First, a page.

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Science
CASE NOTES
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Tuesday 21:00-21:30
Repeat Wednesday 16:30
Dr Mark Porter gives listeners the low-down on what the medical profession does and doesn't know. Each week an expert in the studio tackles a particular topic and there are reports from around the UK on the health of the nation - and the NHS.
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LISTEN AGAINListen 30 min
Listen to 22 January
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DR MARK PORTER
Dr Mark Porter
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Tuesday 22 January 2008
Metabolic Syndrome

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Metabolic Syndrome

People with high blood sugar and raised blood pressure – along with fat around the abdomen and high cholesterol levels – may have Metabolic Syndrome.

This cluster of symptoms means an increased risk of heart disease and diabetes.

In this edition of Case Notes, Dr Mark Porter and his guest, Professor Tom Sanders, Head of the Nutritional Sciences Division at King's College London, explore what can be done about Metabolic Syndrome, from changing lifestyle, diet and exercise, to taking medication.

There are various definitions of Metabolic Syndrome but all include a large waist.  You are at risk if your waist is over 40 inches if you are a man, 34 inches for women - thresholds that drop to 35 and 31 inches respectively in Asians who are already at higher risk of conditions like diabetes.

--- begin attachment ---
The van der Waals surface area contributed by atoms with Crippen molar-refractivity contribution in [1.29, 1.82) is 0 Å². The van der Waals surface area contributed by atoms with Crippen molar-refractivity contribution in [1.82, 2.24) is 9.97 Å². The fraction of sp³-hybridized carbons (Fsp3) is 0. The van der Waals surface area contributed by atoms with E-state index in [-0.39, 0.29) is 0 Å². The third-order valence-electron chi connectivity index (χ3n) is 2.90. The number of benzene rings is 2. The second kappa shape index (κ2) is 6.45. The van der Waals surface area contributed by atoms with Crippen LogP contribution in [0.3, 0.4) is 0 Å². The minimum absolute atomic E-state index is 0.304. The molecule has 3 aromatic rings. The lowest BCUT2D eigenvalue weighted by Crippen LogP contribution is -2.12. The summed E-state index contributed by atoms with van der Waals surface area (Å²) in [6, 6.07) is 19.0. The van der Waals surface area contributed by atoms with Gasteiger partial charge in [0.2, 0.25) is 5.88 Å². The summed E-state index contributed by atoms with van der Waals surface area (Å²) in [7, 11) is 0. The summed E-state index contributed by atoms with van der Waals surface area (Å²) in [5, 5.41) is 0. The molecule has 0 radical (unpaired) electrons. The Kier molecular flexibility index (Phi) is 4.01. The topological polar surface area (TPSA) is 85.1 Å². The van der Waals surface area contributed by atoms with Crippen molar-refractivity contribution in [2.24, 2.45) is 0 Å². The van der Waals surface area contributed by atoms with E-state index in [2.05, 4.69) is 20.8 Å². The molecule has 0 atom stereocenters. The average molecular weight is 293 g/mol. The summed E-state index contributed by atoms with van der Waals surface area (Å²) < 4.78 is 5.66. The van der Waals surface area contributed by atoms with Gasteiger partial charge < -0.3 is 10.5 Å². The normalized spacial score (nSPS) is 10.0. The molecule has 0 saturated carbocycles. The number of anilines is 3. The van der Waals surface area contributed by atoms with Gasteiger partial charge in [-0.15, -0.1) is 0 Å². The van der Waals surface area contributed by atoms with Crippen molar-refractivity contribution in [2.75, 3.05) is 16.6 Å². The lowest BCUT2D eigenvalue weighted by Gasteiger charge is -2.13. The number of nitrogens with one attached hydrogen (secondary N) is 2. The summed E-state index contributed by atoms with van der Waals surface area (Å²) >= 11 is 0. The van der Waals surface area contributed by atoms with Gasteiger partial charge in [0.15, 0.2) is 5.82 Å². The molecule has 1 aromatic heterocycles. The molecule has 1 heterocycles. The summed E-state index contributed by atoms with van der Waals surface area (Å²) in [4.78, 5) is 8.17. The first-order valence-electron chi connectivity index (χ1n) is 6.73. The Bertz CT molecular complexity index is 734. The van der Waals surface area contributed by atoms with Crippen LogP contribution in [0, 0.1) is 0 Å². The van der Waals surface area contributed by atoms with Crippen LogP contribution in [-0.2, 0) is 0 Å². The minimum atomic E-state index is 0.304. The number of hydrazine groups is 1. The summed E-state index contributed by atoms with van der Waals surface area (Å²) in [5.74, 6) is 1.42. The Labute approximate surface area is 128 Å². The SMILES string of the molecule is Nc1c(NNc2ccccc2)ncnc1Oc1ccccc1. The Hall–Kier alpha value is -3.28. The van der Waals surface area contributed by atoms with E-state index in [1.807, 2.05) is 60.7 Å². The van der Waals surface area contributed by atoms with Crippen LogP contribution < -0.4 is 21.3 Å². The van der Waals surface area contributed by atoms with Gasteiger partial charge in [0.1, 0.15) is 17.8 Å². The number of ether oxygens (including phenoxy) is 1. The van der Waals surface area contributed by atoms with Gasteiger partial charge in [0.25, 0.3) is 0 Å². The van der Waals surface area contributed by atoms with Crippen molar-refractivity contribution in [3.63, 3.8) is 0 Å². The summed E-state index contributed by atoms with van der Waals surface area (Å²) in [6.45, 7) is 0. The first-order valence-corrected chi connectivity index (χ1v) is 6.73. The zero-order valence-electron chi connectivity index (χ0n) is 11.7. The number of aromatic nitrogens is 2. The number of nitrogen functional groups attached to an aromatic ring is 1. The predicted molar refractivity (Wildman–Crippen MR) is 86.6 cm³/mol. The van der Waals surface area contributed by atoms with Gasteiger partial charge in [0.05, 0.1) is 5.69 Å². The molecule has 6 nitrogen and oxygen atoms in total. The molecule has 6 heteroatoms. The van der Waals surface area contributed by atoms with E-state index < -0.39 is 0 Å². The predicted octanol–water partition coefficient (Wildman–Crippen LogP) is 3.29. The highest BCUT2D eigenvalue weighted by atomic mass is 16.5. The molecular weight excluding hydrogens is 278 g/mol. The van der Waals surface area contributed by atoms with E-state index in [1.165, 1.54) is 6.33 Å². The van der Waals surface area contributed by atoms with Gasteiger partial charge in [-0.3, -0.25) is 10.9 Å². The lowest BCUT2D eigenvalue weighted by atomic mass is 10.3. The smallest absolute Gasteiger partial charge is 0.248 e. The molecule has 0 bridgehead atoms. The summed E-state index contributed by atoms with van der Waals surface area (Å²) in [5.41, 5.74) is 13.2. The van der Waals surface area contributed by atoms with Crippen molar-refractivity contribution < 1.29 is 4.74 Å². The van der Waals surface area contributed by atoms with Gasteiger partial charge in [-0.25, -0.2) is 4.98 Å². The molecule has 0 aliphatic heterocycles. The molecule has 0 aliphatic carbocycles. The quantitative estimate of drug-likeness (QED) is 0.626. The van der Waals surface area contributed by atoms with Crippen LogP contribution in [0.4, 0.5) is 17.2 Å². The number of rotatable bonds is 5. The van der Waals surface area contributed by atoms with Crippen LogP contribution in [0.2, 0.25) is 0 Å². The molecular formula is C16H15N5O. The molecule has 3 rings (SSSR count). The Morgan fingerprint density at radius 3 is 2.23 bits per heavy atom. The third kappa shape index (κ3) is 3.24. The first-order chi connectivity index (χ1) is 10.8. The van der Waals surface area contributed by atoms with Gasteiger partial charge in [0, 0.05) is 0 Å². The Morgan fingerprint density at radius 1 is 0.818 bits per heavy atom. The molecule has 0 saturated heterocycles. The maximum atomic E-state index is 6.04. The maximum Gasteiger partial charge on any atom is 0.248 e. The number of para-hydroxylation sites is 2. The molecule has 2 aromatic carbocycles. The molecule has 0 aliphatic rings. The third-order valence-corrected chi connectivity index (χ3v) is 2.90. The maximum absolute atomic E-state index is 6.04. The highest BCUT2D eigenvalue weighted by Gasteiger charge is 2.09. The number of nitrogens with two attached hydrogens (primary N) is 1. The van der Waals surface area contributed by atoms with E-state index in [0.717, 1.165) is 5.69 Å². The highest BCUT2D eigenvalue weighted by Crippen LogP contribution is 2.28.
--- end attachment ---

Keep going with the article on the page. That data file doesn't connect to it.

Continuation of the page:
We hear from Professor Terry Wilkin, Professor of Endocrinology and Metabolism at the Peninsula Medical School, who heads up the ongoing EarlyBird diabetes study which hopes to identify factors that increase the likelihood of developing insulin resistance later in life. He explains that the link with obesity and diabetes is already very clear, and Metabolic Syndrome a growing problem.  

When Tony Russell’s doctor diagnosed Metabolic Syndrome his initial reaction was one of relief – could it explain why he was finding it so difficult to control his weight?

It's not just weight gain in later life which should be a concern.  Lucilla Poston is Professor of Maternal and Foetal Health at King’s College London.  She tells Mark that women who are overweight when they become pregnant are more at risk from gestational diabetes, pre-eclampsia and haemorrhage during their pregnancy.   It's important for women to maintain a balanced diet, but the idea of 'eating for two' is a myth. 

There's also evidence to suggest that, if the mother is overweight, the baby is more likely to grow up obese, as well as being large when they're born.  Prof. Poston thinks that the hormones produced by the mother can affect the brain of the foetus, causing the child to be obese in later life.

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